The Montana Land Reliance partners with Creston farmer to preserve historic farm
Myron and Vicky Mast completed a conservation easement with the Montana Land Reliance to preserve their historic Creston-area farm for future generations. (photo provided)
A 731-acre Creston-area farm will be preserved for future generations with the help of the Montana Land Reliance (MLR).
The MLR announced the completion of a conservation easement with Myron and Vicky Mast on their property located east of Kalispell last week.
Representing one of the largest intact farms in the Flathead Valley, the Mast property contains a varied terrain that includes productive cropland, sub-irrigated riparian pasture and forestland, and a portion of Mill Pond, a high pool extension of the Flathead River.
The Mast property also adjoins Montana Hwy 35 in Creston, making this one of the most visible conservation easements in the Flathead Valley and a big win for community agriculture as the farm is now permanently protected from subdivision and development.
In 1930, Myron’s father Silas Mast purchased the first 320-acre portion of his farm property from the family of Kalispell founder Charles E. Conrad. The property was a part of the Conrad Buffalo Ranch and home to the bison herd destined to be the genetic nucleus of the bison currently on The Confederated Salish and Kootenai Tribes’ Bison Range in Moiese, MT.
Over his lifetime, Silas purchased more adjoining tracts of land to the farm. Myron credits the farm to his parents’ hard work and foresight to keep expanding. Myron says, “They had to go out on a limb and made plenty of sacrifices.” Looking back, he adds, “We were poor but didn’t know it.”
Myron has fond memories of growing up and, like most farm kids, he also worked hard. He recalls, “We would finish milking the cows and run to catch the bus for school.”
Following Mast family tradition, Myron not only purchased more land over the years but looked to permanently protect the farm with a conservation easement. “Dad always believed in keeping farmland open,” Myron said.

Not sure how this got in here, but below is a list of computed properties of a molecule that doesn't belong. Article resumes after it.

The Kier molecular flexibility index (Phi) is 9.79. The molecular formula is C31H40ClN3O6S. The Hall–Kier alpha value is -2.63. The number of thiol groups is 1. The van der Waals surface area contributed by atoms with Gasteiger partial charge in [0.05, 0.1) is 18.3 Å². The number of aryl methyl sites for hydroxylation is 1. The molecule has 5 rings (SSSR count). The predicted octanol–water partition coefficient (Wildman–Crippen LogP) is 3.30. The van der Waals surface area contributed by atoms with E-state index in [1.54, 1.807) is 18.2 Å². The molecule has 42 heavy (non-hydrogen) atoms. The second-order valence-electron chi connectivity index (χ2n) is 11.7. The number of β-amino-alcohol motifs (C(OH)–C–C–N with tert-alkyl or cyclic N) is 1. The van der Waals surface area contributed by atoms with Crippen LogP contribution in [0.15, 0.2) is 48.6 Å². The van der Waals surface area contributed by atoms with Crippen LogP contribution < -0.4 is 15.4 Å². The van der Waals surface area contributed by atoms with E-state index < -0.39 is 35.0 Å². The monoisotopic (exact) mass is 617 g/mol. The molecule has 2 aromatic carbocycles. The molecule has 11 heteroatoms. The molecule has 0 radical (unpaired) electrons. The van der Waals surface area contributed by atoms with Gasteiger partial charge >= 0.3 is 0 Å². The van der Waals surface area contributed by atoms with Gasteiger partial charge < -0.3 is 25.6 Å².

“He instilled in me the importance of keeping our family farm together.”
The conservation easement will keep all 731 acres intact permanently while also allowing Myron to continue to farm and ranch the way he wants. He grows hay and small grains like wheat, oats, and barley, as Myron describes, “Kind of like the old-timers did.” In the past, Myron also pastured up to 500 cow-calf pairs on the property’s wet bottomland and he still represents one of the last remaining fully diversified producers in the Flathead Valley.
Myron began talking to MLR about a conservation easement in 2014. Myron admits that it took a while to finalize the easement, and says, “I contemplated it for a long time.” Vicky Mast, Myron’s wife jokes, “Myron’s a bit of a procrastinator!” Mast adds “The conservation easement allows us to farm and ranch how we would anyway, and our children, Scott and Nicole, are also in favor of it.”
Ultimately, the project received funding through both the Natural Resources Conservation Service’s (NRCS) Agricultural Land Easement program and MLR’s Richard and Grace Blanchet Fund. The Blanchets were local farmers who protected their property with conservation easements and generously left their estate to MLR to protect additional farmland in the Flathead Valley.
“Myron and his family came to MLR wanting their family farming tradition to continue with the land,” says Mark Schiltz, MLR’s Western Manager in Bigfork.
Scott Mast, Myron and Vicky’s son, is actively involved in the farm operation. He also joined a local ad hoc group that includes MLR, the Flathead Land Trust, local agricultural producers, and concerned citizens working to find a local source of money to help fund easement projects to maintain the rural feel of the valley by keeping land in production.
“We are rapidly losing the scenic open rural landscapes that we all love to call home,” said Schiltz. “We need to be creative to find financial tools that help families like the Masts protect their property.”
In the meantime, Myron hopes that his decision to permanently protect his property will encourage farmers and other landowners to do the same. He says, “I like to look at the mountains without a house in the way.” He’s certainly not the only one.
Founded in Montana in 1978, MLR has grown to be one of the largest private nonprofit land trusts in the country. MLR has partnered with nearly 1,000 families to protect over 1.3 million acres of private land that forms the fabric of Montana’s local communities. To learn more visit www.mtlandreliance.org or call Mark Schiltz at 406-837-2178.